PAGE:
TEMPE, Ariz. -- Angels right-hander Ervin Santana likely won't miss his next start, after he suffered a bruised shoulder when he was hit in the right arm by a line drive Wednesday.
Santana played catch Thursday and will throw his normal bullpen session later in the week. As long as his between-starts routine is pain-free, Santana will be available to pitch his next time through the rotation.
Santana iced his shoulder after he was removed from Wednesday's outing in the second inning, when he took a liner off the bat of Alexei Ramirez of the White Sox. There were no other precautionary measures needed, he said, and when he woke up Thursday morning, he felt much better.
Manager Mike Scioscia noted the biggest impact of the injury was that Santana was unable to get his full work in, throwing just 32 of the 45 pitches he was allotted. In 1 1/3 innings, Santana allowed a run on a walk and a hit.
"He wanted to get to 45 and didn't quite get there," Scioscia said. "He'll be a little bit behind next start. But we don't anticipate that affecting the start of our season."
Santana isn't concerned with the shoulder bruise, calling it just a typical baseball nick. He'd like to make sure it doesn't set him back any further preparation-wise.
With the usual four days in between starts, it looks like Santana will pitch Monday against Colorado, should all go according to plan.
"I'm the guy who wants to go back in there," Santana said. "I like to compete, so I'll keep going ... I don't want to just get taken out of the game for nothing."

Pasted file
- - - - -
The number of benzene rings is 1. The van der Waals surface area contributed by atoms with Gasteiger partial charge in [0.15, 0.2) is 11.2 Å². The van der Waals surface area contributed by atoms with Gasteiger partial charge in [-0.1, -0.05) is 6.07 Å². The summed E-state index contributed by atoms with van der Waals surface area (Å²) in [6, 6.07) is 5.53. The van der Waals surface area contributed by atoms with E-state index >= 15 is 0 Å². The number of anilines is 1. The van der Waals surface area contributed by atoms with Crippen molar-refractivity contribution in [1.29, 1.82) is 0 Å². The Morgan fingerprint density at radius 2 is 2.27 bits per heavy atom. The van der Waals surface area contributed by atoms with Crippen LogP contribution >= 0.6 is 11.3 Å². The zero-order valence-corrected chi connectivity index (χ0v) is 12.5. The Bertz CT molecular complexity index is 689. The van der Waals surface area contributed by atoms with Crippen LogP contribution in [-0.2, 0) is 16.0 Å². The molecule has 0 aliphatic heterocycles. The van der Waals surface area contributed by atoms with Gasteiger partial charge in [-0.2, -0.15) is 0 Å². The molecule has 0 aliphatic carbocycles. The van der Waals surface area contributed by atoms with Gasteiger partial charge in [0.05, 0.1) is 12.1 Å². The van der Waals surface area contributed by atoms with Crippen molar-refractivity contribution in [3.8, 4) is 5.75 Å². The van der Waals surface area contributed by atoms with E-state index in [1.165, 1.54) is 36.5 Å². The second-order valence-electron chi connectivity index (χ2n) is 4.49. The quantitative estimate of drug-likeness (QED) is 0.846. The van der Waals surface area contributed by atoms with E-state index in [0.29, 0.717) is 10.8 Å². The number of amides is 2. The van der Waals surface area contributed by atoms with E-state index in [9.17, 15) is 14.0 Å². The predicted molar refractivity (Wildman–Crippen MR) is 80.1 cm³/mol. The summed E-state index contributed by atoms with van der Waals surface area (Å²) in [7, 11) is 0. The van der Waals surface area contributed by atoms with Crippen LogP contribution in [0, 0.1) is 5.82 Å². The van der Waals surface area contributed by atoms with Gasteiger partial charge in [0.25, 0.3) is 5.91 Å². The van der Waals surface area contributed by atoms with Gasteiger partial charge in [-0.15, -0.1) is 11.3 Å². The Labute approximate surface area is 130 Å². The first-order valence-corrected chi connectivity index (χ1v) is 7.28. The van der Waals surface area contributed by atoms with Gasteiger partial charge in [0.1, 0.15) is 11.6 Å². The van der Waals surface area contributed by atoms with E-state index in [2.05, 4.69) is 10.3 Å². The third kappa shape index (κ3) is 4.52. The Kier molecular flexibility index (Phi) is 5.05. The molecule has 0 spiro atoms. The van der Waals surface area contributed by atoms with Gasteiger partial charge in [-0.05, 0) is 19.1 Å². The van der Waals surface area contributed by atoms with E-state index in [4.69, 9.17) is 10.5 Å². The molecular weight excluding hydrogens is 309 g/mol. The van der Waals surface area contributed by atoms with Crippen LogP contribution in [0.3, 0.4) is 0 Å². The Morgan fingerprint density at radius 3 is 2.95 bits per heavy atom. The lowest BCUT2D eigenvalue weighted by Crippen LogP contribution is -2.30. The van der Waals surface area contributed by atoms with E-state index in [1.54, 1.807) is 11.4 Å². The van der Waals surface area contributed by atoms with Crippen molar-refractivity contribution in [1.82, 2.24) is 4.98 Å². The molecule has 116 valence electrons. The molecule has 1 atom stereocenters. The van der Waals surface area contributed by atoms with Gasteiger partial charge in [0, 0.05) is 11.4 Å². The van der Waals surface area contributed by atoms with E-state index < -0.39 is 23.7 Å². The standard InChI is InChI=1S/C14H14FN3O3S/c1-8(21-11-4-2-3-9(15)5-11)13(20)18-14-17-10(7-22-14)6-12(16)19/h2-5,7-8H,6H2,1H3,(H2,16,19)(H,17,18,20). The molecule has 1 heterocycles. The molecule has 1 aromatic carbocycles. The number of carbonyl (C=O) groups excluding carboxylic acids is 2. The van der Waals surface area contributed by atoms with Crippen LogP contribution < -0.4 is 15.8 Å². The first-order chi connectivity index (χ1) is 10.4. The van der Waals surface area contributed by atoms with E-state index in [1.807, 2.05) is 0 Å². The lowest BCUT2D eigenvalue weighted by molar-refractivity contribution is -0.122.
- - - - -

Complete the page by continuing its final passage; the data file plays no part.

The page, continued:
He said, however, that because it's Spring Training, he may be asked to approach his return a bit more cautiously.
Santana went 11-12 with a 3.38 ERA last season, and he tossed a no-hitter against Cleveland on July 27.
Key for Wilson this season is efficiency
TEMPE, Ariz. -- Given the experience and tenure of the other pitchers on the Angels' staff, C.J. Wilson sees himself as "new and at the starting point," just hoping to fit in.
If he keeps performing like he has so far this spring, he'll fit right in to a rotation with aces aplenty.
Wilson worked four innings in Thursday's start against the Reds, looking very sharp despite allowing his first run of the spring. He threw his slider, and worked plenty with a changeup he hopes to be able to use more than he has in the past.
Signed in the offseason to a five-year deal, the 31-year-old lefty is in his third spring as a starter after beginning his career in the Rangers' bullpen.
"Every year is a new year," Wilson said. "I've got new stuff I'm working on this year, and there are just so many moving parts with a pitcher that ... the more experience I get, the better feel I get for how to prepare myself."
The key word to Wilson this spring has been "efficiency." He wants to keep his pitch count down, and so far this spring he says it has been around 14 pitches per inning.
"That's where you need to be; the best guys are all there or a little bit below that," Wilson said. "But that's the biggest transition. As a reliever, you just have to give up no runs at all costs. As a starter, you have to give up no runs, and be efficient at it."
Manager Mike Scioscia laughed when told Wilson was working on his efficiency, saying the lefty was always plenty efficient when he pitched against the Angels.
Scioscia is eager to see the effect of Wilson's increased changeup use.
"He's had it before, but I don't think he's brought it into his pitch selection as much as he is right now in the spring," Scioscia said. "It's a good pitch for him, there's no doubt, and maybe it will add to some of the things he already does very well."
Wilson worked around a pair of early errors in Thursday's 3-1 win, one of them his own on a popped bunt that he lost in the sun. Though he managed to strand the runner, he called the play "really embarrassing."